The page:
Mahou Sensei Negima! Anime Final (Movie Review)

劇場版 魔法先生ネギま! ANIME FINAL

SPOILER Summary/Synopsis:

I’m not going to bother with a detailed summary (’cause this movie doesn’t warrant one), but in brief, after the events of the Magic World (Mars) have concluded, allowing Negi and his students to return to Earth and Mahora. Negi is told that he has to choose a partner by the following day or else. After he chooses a partner, the other girls he’s partnered with will lose their memories of magic and the Magic World. When the girls learn of this, they deal with it in various ways (Kaede, Ku Fei, and Mana fight Negi one last time; Ayaka, Asuna, Konoka, and Setsuna have a sleepover; etc.).

However, Negi’s 30-year plan comes to an abrupt end when Mars is about to crash into Earth, meaning he has to become Magister Magi immediately by choosing only one partner or Earth and Mars are destroyed. Negi makes the only choice he can – partnering with all the girls including Eva. His first attempt to save Mars/Earth fails, Chao comes back, he succeeds on her advice, and merges Mars and Earth together, creating Utopia.  The girls graduate and decide to have a final party. Negi announces that he’ll be transferring to the high school division of Mahora, thus he’ll still be the teacher of all these girls.

Thoughts/Review:

If you came up to me and said, “AstroNerdBoy, what would your one word review of this Negima! movie be?” My answer would be, “contrived.”  Those of you who hated the way the Negima! manga ended would find that ending to be pure genius compared to the movie’s ending of the series.

The first paragraph above summary is fifty minutes of the one hour and 17 minute (approximate) total movie on DVD, counting credit time. Yeah. Basically, this section of the movie is to allow the various girls to get face time and such because that’s what a contrived plot does for ya.

Regardless, the whole notion that Negi suddenly MUST choose a single partner and MUST become a Magister Magi just goes against everything established in the manga (and remember, this movie is supposed to be the “Story B” that takes place after Asuna restores the Magic World and its people).  That’s what I mean by “contrived”.

For starters, it had already been well established that Negi’s father, Nagi, had multiple contracts as an adult. Furthermore, Negi’s own prohibition contracts were rather unusual, both in the sheer number of partner’s artifacts he was supporting with his own magical reserves, but also in the fact that his partners were scoring very rare pactio artifacts. So, for Negi to suddenly be restricted to a single partner, which was a plot point VERY early on in the manga until it was established that there were exceptions to the rule, was just mind-numbingly stupid and contrived.

The next problem with this contrived plot is that there was ZERO need to erase anyone’s memories. After all, if the girls aren’t a threat now as temporary partners, then why would they be threats after Negi picked a single partner?

In addition, how many of Negi’s partners/students would be unaffected by a pointless memory wipe? Asuna wouldn’t be touched due to her magic cancel abilities. Konoka wouldn’t be affected because she’s now on the path of Magister Magi. Setsuna wouldn’t be affected because she’s also Konoka’s partner. Eva wouldn’t be affected because she’s freaking Eva, the shinso vampire and one of the most powerful mages in existence.  Mana wouldn’t be affected because she’s part mazoku, and already does work for the mages. Zazie wouldn’t be affected because she’s pure mazoku.  Misora would be safe because she’s partners with Cocone. Natsumi would be fine because she’s partners with Kotaro. So, with so many in the class who’d still remember magic, it would actually cause more problems for their friends to forget, thus making the whole, contrived plot even stupider.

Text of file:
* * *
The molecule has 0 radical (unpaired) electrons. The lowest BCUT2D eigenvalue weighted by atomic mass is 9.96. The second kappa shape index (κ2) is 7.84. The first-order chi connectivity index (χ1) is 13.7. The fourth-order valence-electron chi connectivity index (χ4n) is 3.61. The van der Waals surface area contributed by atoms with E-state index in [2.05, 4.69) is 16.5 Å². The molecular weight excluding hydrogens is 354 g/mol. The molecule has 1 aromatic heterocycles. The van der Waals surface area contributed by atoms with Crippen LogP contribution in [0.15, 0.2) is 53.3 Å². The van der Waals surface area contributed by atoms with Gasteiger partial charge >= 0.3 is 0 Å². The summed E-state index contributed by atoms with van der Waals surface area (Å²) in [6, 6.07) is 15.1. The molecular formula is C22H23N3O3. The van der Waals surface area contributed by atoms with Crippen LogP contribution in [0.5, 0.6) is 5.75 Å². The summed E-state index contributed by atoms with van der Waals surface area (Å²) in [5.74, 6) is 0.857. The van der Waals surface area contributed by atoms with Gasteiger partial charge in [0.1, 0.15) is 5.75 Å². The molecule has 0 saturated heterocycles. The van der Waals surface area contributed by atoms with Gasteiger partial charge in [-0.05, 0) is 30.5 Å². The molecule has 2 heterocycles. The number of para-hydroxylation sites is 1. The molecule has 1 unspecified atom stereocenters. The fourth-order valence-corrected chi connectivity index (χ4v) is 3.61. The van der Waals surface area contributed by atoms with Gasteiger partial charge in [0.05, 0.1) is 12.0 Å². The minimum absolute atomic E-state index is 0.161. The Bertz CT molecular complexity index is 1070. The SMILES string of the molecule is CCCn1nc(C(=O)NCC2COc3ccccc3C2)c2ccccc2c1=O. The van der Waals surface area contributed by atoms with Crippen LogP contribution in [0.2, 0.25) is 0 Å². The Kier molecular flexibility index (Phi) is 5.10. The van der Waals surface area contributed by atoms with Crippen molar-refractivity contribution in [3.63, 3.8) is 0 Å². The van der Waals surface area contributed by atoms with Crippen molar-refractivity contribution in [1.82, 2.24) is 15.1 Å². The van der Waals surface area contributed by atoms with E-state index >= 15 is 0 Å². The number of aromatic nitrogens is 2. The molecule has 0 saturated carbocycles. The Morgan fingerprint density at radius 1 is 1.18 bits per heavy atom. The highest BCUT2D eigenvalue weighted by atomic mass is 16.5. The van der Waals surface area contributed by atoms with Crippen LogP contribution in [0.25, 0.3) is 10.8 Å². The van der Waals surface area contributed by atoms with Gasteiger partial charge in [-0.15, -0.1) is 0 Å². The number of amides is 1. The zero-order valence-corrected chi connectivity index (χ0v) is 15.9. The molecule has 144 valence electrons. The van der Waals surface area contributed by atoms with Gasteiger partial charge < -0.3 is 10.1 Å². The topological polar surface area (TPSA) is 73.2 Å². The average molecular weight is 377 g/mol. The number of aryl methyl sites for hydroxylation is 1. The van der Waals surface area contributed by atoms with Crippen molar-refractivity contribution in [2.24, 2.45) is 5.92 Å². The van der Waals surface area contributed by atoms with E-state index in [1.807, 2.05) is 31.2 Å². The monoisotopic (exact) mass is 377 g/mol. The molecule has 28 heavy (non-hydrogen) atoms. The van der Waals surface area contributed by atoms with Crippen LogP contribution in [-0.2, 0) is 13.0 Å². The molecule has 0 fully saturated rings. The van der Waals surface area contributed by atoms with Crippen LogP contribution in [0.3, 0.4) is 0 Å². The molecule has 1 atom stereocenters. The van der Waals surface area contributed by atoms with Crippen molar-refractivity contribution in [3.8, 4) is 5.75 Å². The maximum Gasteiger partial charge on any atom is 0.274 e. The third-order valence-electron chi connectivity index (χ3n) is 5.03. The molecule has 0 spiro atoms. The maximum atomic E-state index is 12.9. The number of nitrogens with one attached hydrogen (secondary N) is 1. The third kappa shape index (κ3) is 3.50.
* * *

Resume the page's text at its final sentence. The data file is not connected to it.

Negi’s terraforming plan in the manga makes sense because he’s making the surface of Mars inhabitable without the need of a massive, magically powered, artificial, hidden surface.  As such, as Mars becomes inhabitable on its own, the drain of magic lessens, and everything is cool.

In this movie, Negi’s plan makes no sense.  Apparently, he was going to take thirty years to figure out how to breach this barrier on Mars, then merge Mars and Earth into a single planet (never understood how that would work), which I’ll give the name Utopia, since apparently, doing this would create a utopia. Funny thing though, this place of ideal perfection still forces students to go through the drudgery of school.  Yeah, my idea of Utopia is a place where I’d have to still go to school or work. *_*

Next on my list of complaints is the change of Magister Magi.  In the manga, Magister Magi is a title, like “Doctor” or “Jedi”. In Star Wars: Return of the Jedi, Luke Skywalker had all of the skills and knowledge of a Jedi. However, he had a final test to do before he could be officially called a Jedi. Its the same with Magister Magi — it is a title bestowed on mages who’d completed their training and were ready to act without supervision. This anime movie changes that, suddenly making Magister Magi mean “more power”.  Really? As a 10 year old kid, Negi already outclasses almost every Magister Magi on Earth, so it made no sense that his becoming Magister Magi could help him solve the Mars crisis other than to be yet another contrived issue.

Shifting topics, it used to be that when it came to anime productions, TV shows were the lowest budgets per episode.  OVA’s were next, thus allowing for them to have much improved art and animation. Movies were the top dog, allowing for the best art and animation.